George Jones once asked through the lyrics of a country song, “Who’s gonna fill their shoes?” Released in 1985, the song pays homage to country music legends like Johnny Cash, Willie Nelson, Merle Haggard, and Patsy Cline. For a country music purist, the question is a pertinent one.
However, many upstarts have volunteered to fill the famous shoes of country music superstars. Indeed, there will be more legendary performances by future legendary singers. Fame (and fortune) will always draw a crowd.
Truly legendary character is much harder to replace. Take, for instance, the retirement of Representative Frank Wolf of Virginia. Russell Moore, President of the Ethics and Religious Liberty Commission, recently said of Representative Wolf, “No one fought harder for the persecuted church around the world.” Moore rightly termed Frank Wolf “a hero.” Who in congress will replace Frank Wolf?
Sure, there will be plenty of suitors for the office of representative. The Washington Post reports,
The battleground district, which stretches from McLean to the Shenandoah Valley and whose seat has not been vacant for more than three decades, has attracted a host of potential contenders from both parties.
But filling an office is not the same as filling Wolf’s shoes. Just as a great many country music wannabes have sought to become famous for their abilities to entertain, so, too, there will be a host of hungry politicians seeking to increase their political influence through possessing congressional office. But who will fill his shoes?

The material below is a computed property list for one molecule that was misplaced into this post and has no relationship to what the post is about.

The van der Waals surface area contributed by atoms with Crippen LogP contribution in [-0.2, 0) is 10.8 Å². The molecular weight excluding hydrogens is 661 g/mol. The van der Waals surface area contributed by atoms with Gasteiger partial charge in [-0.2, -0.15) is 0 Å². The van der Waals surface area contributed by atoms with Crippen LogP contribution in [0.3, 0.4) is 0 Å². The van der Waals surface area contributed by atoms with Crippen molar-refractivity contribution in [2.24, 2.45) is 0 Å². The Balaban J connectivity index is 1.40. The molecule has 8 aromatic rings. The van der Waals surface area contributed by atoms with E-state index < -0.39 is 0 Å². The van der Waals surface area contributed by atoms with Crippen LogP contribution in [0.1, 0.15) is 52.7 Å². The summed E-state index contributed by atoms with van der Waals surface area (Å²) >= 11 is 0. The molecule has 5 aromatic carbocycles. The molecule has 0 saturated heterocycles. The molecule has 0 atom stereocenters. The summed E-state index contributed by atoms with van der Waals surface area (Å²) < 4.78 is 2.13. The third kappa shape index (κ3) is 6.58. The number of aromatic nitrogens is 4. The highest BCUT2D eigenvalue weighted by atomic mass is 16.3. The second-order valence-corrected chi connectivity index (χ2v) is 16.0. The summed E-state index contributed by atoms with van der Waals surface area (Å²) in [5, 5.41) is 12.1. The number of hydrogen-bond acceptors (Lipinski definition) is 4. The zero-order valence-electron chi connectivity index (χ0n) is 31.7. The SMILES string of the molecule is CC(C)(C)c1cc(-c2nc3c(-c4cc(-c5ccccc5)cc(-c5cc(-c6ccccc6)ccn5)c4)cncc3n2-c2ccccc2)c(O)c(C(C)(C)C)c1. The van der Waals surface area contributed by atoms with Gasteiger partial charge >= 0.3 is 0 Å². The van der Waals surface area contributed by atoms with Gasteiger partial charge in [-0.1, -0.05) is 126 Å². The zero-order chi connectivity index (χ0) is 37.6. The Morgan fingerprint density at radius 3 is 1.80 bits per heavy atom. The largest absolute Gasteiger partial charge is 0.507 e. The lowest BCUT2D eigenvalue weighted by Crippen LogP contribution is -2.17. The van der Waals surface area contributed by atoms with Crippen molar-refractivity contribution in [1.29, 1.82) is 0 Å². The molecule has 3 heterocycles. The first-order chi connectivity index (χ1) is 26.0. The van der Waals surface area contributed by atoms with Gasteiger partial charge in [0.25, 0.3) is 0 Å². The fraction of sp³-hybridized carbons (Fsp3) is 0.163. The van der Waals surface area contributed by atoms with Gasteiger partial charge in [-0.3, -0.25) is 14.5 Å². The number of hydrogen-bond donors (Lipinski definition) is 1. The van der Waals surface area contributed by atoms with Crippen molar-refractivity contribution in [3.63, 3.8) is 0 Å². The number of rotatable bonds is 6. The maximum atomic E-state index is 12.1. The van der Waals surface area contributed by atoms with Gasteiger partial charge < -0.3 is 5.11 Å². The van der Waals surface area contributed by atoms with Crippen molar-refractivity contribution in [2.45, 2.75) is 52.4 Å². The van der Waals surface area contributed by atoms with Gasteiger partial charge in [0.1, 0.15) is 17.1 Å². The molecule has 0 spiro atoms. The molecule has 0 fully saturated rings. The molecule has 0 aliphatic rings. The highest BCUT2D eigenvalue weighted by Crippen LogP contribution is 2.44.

Who will use the influence of his office to call attention to lowly, politically disconnected Christians suffering injustice around the world? Why bother speaking up for Christians? The media do not care about their plight. Some would say the current administration does not care about their welfare. And a cynical observer of church activities might even make the case that professing Christians themselves are unconcerned. Representative Wolf famously called out Christian leaders as a result of their silence on the issue.
Caring for the persecuted church is not in vogue. It isn’t sexy. It won’t win you very many friends. It might even get you castigated from some social circles of influence. So, again, why bother? It seems to me there is no politically motivated reason to bother. There is no popular reason to bother (as there is with lobbying for gay marriage, subsidizing green energy, or providing birth control and abortion funding through federal healthcare legislation).
Who indeed will care for the most severely mistreated minority on earth? I don’t know, but I am glad Representative Frank Wolf did. His office will be filled, his shoes?